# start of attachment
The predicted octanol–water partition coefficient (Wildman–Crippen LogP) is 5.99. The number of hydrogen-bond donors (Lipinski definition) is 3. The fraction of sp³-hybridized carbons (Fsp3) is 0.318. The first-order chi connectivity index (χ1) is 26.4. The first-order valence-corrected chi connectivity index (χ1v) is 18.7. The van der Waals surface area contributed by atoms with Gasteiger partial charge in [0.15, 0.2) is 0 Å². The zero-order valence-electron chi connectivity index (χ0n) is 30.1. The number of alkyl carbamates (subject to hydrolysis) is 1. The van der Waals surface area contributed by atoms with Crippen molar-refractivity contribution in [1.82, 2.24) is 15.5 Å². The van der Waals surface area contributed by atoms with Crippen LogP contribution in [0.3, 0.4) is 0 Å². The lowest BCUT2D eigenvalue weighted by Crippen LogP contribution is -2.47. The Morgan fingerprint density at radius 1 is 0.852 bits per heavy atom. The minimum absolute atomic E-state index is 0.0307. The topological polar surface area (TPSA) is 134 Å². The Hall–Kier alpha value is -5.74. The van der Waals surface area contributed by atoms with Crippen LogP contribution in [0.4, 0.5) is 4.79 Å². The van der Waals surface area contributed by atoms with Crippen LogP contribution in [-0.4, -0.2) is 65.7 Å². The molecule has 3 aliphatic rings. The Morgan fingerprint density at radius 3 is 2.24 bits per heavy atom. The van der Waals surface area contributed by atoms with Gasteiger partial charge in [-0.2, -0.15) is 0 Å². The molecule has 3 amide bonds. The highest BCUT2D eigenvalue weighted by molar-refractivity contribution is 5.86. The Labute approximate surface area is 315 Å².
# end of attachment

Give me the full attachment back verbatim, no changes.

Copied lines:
The predicted octanol–water partition coefficient (Wildman–Crippen LogP) is 5.99. The number of hydrogen-bond donors (Lipinski definition) is 3. The fraction of sp³-hybridized carbons (Fsp3) is 0.318. The first-order chi connectivity index (χ1) is 26.4. The first-order valence-corrected chi connectivity index (χ1v) is 18.7. The van der Waals surface area contributed by atoms with Gasteiger partial charge in [0.15, 0.2) is 0 Å². The zero-order valence-electron chi connectivity index (χ0n) is 30.1. The number of alkyl carbamates (subject to hydrolysis) is 1. The van der Waals surface area contributed by atoms with Crippen molar-refractivity contribution in [1.82, 2.24) is 15.5 Å². The van der Waals surface area contributed by atoms with Crippen LogP contribution in [0.3, 0.4) is 0 Å². The lowest BCUT2D eigenvalue weighted by Crippen LogP contribution is -2.47. The Morgan fingerprint density at radius 1 is 0.852 bits per heavy atom. The minimum absolute atomic E-state index is 0.0307. The topological polar surface area (TPSA) is 134 Å². The Hall–Kier alpha value is -5.74. The van der Waals surface area contributed by atoms with Crippen LogP contribution in [0.4, 0.5) is 4.79 Å². The van der Waals surface area contributed by atoms with Crippen LogP contribution in [-0.4, -0.2) is 65.7 Å². The molecule has 3 aliphatic rings. The Morgan fingerprint density at radius 3 is 2.24 bits per heavy atom. The van der Waals surface area contributed by atoms with Gasteiger partial charge in [-0.2, -0.15) is 0 Å². The molecule has 3 amide bonds. The highest BCUT2D eigenvalue weighted by molar-refractivity contribution is 5.86. The Labute approximate surface area is 315 Å².